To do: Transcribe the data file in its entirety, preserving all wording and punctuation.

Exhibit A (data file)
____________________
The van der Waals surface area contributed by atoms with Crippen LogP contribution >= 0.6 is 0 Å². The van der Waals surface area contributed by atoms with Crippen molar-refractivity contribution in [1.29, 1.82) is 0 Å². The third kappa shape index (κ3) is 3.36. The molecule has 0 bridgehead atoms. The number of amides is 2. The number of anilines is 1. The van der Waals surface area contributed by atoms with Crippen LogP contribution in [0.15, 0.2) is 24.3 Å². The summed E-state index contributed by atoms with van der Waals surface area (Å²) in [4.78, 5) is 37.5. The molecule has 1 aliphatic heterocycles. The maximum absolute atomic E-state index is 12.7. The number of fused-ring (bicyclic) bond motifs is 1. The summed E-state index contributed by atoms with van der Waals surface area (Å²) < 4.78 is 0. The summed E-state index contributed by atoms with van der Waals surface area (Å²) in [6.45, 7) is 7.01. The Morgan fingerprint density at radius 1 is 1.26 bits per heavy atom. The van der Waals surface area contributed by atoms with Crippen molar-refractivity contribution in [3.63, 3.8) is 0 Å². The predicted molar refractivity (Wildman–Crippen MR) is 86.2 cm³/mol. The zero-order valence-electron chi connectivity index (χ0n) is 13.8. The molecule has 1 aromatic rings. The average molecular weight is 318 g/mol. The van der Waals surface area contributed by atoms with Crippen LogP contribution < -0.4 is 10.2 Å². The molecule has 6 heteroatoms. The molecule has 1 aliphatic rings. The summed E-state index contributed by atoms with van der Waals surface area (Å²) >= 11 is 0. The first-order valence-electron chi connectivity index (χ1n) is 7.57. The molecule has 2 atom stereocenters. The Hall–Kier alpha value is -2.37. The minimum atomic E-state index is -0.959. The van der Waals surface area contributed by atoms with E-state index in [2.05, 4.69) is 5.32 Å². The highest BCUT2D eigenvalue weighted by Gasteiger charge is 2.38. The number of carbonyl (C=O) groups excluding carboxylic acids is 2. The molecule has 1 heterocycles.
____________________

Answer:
The van der Waals surface area contributed by atoms with Crippen LogP contribution >= 0.6 is 0 Å². The van der Waals surface area contributed by atoms with Crippen molar-refractivity contribution in [1.29, 1.82) is 0 Å². The third kappa shape index (κ3) is 3.36. The molecule has 0 bridgehead atoms. The number of amides is 2. The number of anilines is 1. The van der Waals surface area contributed by atoms with Crippen LogP contribution in [0.15, 0.2) is 24.3 Å². The summed E-state index contributed by atoms with van der Waals surface area (Å²) in [4.78, 5) is 37.5. The molecule has 1 aliphatic heterocycles. The maximum absolute atomic E-state index is 12.7. The number of fused-ring (bicyclic) bond motifs is 1. The summed E-state index contributed by atoms with van der Waals surface area (Å²) < 4.78 is 0. The summed E-state index contributed by atoms with van der Waals surface area (Å²) in [6.45, 7) is 7.01. The Morgan fingerprint density at radius 1 is 1.26 bits per heavy atom. The van der Waals surface area contributed by atoms with Crippen molar-refractivity contribution in [3.63, 3.8) is 0 Å². The predicted molar refractivity (Wildman–Crippen MR) is 86.2 cm³/mol. The zero-order valence-electron chi connectivity index (χ0n) is 13.8. The molecule has 1 aromatic rings. The average molecular weight is 318 g/mol. The van der Waals surface area contributed by atoms with Crippen LogP contribution < -0.4 is 10.2 Å². The molecule has 6 heteroatoms. The molecule has 1 aliphatic rings. The summed E-state index contributed by atoms with van der Waals surface area (Å²) >= 11 is 0. The first-order valence-electron chi connectivity index (χ1n) is 7.57. The molecule has 2 atom stereocenters. The Hall–Kier alpha value is -2.37. The minimum atomic E-state index is -0.959. The van der Waals surface area contributed by atoms with E-state index in [2.05, 4.69) is 5.32 Å². The highest BCUT2D eigenvalue weighted by Gasteiger charge is 2.38. The number of carbonyl (C=O) groups excluding carboxylic acids is 2. The molecule has 1 heterocycles.